The ins and outs of Brie’s writing process gave this book an edge that no other romance has. It is not slushy. It is not predictable. It is so realistic and in Brie, I saw myself. The passion for writing, the meticulous process and the relaxation in the pampering. The thrill of reinventing yourself. I felt like I was traveling with Brie in more ways than one, learning more about another’s writing proccess although she was a character in a book. To me, she and Arran were so real.

Summer on the Italian Lake is fun, realistic and relaxing. I have mever been on any writing retreat (except a virtual one in the form of NaNoWriMo) and I loved sharing in Brie and Arran’s life. Italy comes to life and I loved it when Brie and Arran were involved in organisung the retreat and even more when Brie helped out……

As a lot of this is about writing and the writing process, I am not sure it is a book for everyone who likes, and is expecting, a clear-cut romance. Because it’s not. I definitely feel it will appeal more to you if you are an author or dabbling in writing yourself.

Summer on the Italian Lake is the third book by Lucy Coleman that I have reviewed after A French Adventure and Snowflakes over  Holly Cove.

As with any book with a setting in Italy, the food and scenery are spectacular. There’s a whole host of different characters (both characters in this book as well as Brie’s romances and Arran’s history books) to add richness to the plot. As with all of Lucy Coleman’s novels, you will fall in love with this. I know I did.

Huge thanks to Lucy Coleman and Aria for my ARC in exchange for an honest and voluntary review and I’m thrilled to be on the blog tour for this book. 5 stunning stars. I cannot wait to review more by Lucy Coleman.

To finish this post, here’s an extract from this wonderful book!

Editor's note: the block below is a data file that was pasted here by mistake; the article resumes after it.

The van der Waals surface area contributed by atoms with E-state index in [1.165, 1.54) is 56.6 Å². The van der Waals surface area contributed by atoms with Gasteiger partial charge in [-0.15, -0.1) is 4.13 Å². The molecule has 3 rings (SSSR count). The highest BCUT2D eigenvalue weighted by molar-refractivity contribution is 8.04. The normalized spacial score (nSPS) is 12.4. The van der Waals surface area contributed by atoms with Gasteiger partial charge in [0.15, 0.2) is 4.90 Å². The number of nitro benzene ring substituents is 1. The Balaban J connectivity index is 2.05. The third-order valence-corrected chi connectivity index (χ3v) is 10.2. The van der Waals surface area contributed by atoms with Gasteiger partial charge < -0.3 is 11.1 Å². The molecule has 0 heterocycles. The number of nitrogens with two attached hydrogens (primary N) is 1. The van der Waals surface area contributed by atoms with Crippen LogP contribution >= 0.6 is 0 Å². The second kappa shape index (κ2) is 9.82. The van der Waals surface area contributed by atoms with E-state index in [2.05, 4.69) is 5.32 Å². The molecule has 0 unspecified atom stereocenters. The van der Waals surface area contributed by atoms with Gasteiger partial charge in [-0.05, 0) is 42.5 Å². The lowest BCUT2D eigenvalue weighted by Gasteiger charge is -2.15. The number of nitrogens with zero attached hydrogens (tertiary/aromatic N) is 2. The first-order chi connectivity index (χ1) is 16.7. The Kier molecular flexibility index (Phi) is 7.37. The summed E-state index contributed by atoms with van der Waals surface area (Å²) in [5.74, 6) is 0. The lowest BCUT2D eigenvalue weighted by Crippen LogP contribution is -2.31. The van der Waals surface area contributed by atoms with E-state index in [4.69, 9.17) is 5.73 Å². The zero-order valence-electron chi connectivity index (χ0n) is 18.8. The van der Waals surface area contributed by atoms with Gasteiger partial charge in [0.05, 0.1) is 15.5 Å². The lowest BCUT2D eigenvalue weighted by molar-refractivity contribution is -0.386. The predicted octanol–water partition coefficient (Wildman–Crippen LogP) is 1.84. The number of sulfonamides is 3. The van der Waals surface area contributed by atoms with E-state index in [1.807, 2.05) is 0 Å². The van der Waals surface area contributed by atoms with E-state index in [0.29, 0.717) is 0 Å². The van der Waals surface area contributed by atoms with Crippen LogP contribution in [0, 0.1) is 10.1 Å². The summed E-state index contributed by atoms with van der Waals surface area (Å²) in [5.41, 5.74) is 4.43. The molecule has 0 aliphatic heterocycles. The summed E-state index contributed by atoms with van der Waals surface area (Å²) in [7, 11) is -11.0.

Just being around Paul was intoxicating at first because he was so attentive and it made me feel special. Until the paparazzi started snapping less than flattering photos, which seemed to prove I didn’t have one single good angle on me. Or a way of getting out of a car elegantly, even though by then I was a whole stone lighter. Slowly it began to erode my confidence whenever I was out and about with him.
Then, to my shame, the press started comparing me to Paul’s former girlfriends. They even congratulated him on the fact that the size of a woman’s thighs clearly didn’t bother him. I mean, how dare they? Amply proportioned was one of the terms used and that was only the start of the fat-shaming. But I wasn’t fat. I was a size twelve for goodness’ sake, and I’m never going to be stick thin. Nor do I want to be. But freedom of speech is a dangerous thing and it was impossible to stem the flow, or even correct the lies.
Worse was to come and that’s when I began reaching for the family size chocolate bars. For the first time in my life I regretted not writing under a pen name. As soon as Paul introduced me to someone and they heard the name Brianna Middleton, I swear their eyes would open wide in surprise.
‘Not the author?’ They’d query. Or, ‘Really?’ with that little lift in their voice implying I wasn’t what they were expecting at all.
If I thought that was bad, what happened next was a disaster. The name calling and trolling on Twitter sent me into panic mode. The whole world could see these very personal attacks and virtually all of them were about my appearance.
‘Have you seen the latest?’ I’d screeched down the phone at Mel one morning in a traumatised state.
‘No. But it’s only jealousy, Brie, anyway. They’re the ones who look pathetic and you shouldn’t take it to heart.’ Her empathy had been real, but her grasp of the situation was tenuous.
‘Okay – and I quote: “Seriously??? She needs a stylist… Poor Paul.” Then someone named CutieSue: “Another clinger-on. Book sales must be down lol!” Even the guys, MDR53 says: “Dude, what’s happening – is this a joke? Sizeable ass going on there.” And this! Pussykins1982: “Who do you think you are, lady? One burger too many in that dress.” There are whole threads, laughing and joking over the footage of me getting my coat caught in that revolving door! Someone has even posted a video clip of it on a continual loop set to music.’ I’d gasped, as my lungs ran out of air and I began to hyperventilate.
The clip made it look like I was simply too wide to get through the doorway because of the angle. The reality was that the hem of my coat jammed between the inner and outer revolving walls and the mechanism ground to a halt. With five paparazzi snapping away the other side of the glass, and my face getting redder by the moment as I tugged and tugged, it wasn’t a pretty sight.
Mel had been speechless and all she could do was to try and calm me down, saying eventually the haters would tire and I’d become old news.